Interesting and very funny. The areas in which we tell white lies are opinions, not the evaluation of hard facts like driving ability. And because they are OUR opinions, sometimes we concentrate on unimportant things like a spare tire. If that new dress makes your wife feel good about herself, why should a spare tire detract from that? It may mean that you are so used to seeing all the good points about your wife that you miss them in the normal day to day life and only see those items, like the spare tire, that are normally hidden.

      It's that area of opinions and what is important to you or to me or to everyone where white lies are often used (IMHO) and it's vitally necessary there because your truth and mine may not coincide.


    This website uses cookies

    As a user in the EEA, your approval is needed on a few things. To provide a better website experience, uses cookies (and other similar technologies) and may collect, process, and share personal data. Please choose which areas of our service you consent to our doing so.

    For more information on managing or withdrawing consents and how we handle data, visit our Privacy Policy at:

    Show Details
    HubPages Device IDThis is used to identify particular browsers or devices when the access the service, and is used for security reasons.
    LoginThis is necessary to sign in to the HubPages Service.
    Google RecaptchaThis is used to prevent bots and spam. (Privacy Policy)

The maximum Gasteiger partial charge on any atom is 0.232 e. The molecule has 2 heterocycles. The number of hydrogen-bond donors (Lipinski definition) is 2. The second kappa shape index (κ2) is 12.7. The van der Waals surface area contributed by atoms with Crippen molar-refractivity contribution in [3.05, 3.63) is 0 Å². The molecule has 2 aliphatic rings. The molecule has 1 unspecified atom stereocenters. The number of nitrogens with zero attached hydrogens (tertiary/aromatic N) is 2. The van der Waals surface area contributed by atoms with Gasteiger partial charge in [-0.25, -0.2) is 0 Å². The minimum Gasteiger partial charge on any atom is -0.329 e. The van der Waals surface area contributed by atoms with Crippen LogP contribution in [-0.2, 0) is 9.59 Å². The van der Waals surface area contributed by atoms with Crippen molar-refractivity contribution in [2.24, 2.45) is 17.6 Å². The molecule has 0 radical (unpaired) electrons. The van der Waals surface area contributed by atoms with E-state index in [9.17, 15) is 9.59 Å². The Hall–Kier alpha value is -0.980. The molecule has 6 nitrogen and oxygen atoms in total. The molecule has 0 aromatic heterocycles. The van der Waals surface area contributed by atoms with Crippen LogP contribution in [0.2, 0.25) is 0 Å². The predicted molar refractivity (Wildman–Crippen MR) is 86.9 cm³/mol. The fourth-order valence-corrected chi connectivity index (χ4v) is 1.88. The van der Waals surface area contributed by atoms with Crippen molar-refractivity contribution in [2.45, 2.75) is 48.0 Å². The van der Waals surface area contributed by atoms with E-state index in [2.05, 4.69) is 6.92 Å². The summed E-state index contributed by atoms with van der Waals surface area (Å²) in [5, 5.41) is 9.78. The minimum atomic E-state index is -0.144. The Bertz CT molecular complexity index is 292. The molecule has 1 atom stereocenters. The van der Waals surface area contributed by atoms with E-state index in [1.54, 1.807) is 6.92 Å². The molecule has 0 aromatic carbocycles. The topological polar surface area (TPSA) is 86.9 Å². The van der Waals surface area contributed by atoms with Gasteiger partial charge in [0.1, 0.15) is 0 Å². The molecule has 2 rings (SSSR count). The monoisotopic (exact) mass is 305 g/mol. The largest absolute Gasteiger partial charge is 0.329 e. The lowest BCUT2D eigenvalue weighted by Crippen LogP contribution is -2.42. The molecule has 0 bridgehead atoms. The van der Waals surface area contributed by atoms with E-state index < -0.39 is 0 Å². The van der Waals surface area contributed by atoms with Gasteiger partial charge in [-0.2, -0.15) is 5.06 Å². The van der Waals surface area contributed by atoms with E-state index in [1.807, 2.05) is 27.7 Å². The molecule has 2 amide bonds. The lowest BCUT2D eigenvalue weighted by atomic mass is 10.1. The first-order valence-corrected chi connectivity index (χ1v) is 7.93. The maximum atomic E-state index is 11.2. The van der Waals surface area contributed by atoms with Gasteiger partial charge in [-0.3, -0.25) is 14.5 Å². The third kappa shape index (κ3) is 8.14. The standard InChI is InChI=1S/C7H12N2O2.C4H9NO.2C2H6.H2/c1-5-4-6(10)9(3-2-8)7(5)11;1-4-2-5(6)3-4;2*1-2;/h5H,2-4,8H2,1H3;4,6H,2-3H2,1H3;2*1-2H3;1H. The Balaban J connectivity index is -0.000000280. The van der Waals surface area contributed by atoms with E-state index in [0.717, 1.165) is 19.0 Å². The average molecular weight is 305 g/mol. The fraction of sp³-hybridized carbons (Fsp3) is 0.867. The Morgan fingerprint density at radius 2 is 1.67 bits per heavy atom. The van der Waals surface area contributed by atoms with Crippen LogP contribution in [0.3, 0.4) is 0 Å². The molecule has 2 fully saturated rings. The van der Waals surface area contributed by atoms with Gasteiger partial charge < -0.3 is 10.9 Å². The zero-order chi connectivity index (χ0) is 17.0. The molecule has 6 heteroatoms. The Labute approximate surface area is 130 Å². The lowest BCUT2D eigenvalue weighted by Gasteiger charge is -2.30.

AkismetThis is used to detect comment spam. (Privacy Policy)
    HubPages Google AnalyticsThis is used to provide data on traffic to our website, all personally identifyable data is anonymized. (Privacy Policy)
    HubPages Traffic PixelThis is used to collect data on traffic to articles and other pages on our site. Unless you are signed in to a HubPages account, all personally identifiable information is anonymized.
    Amazon Web ServicesThis is a cloud services platform that we used to host our service. (Privacy Policy)
    CloudflareThis is a cloud CDN service that we use to efficiently deliver files required for our service to operate such as javascript, cascading style sheets, images, and videos. (Privacy Policy)
    Google Hosted LibrariesJavascript software libraries such as jQuery are loaded at endpoints on the or domains, for performance and efficiency reasons. (Privacy Policy)
    Google Custom SearchThis is feature allows you to search the site. (Privacy Policy)
    Google MapsSome articles have Google Maps embedded in them. (Privacy Policy)
    Google ChartsThis is used to display charts and graphs on articles and the author center. (Privacy Policy)